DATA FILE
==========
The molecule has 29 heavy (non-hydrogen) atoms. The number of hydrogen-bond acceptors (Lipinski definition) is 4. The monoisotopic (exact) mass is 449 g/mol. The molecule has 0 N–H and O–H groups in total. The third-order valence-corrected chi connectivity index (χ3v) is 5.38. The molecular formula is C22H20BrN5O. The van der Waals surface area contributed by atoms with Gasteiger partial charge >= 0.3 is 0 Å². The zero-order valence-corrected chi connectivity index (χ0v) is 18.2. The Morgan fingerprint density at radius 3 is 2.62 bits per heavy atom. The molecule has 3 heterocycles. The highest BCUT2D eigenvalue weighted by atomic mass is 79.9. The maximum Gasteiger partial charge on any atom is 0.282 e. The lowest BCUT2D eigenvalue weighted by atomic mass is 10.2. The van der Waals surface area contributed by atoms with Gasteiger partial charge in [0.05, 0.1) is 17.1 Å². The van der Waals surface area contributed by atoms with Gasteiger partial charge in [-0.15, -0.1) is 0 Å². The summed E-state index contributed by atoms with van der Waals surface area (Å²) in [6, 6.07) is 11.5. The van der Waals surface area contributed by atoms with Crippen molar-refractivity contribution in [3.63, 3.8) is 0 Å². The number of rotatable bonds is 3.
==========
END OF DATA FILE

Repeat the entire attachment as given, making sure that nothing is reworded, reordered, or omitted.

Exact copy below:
The molecule has 29 heavy (non-hydrogen) atoms. The number of hydrogen-bond acceptors (Lipinski definition) is 4. The monoisotopic (exact) mass is 449 g/mol. The molecule has 0 N–H and O–H groups in total. The third-order valence-corrected chi connectivity index (χ3v) is 5.38. The molecular formula is C22H20BrN5O. The van der Waals surface area contributed by atoms with Gasteiger partial charge >= 0.3 is 0 Å². The zero-order valence-corrected chi connectivity index (χ0v) is 18.2. The Morgan fingerprint density at radius 3 is 2.62 bits per heavy atom. The molecule has 3 heterocycles. The highest BCUT2D eigenvalue weighted by atomic mass is 79.9. The maximum Gasteiger partial charge on any atom is 0.282 e. The lowest BCUT2D eigenvalue weighted by atomic mass is 10.2. The van der Waals surface area contributed by atoms with Gasteiger partial charge in [0.05, 0.1) is 17.1 Å². The van der Waals surface area contributed by atoms with Gasteiger partial charge in [-0.15, -0.1) is 0 Å². The summed E-state index contributed by atoms with van der Waals surface area (Å²) in [6, 6.07) is 11.5. The van der Waals surface area contributed by atoms with Crippen molar-refractivity contribution in [3.63, 3.8) is 0 Å². The number of rotatable bonds is 3.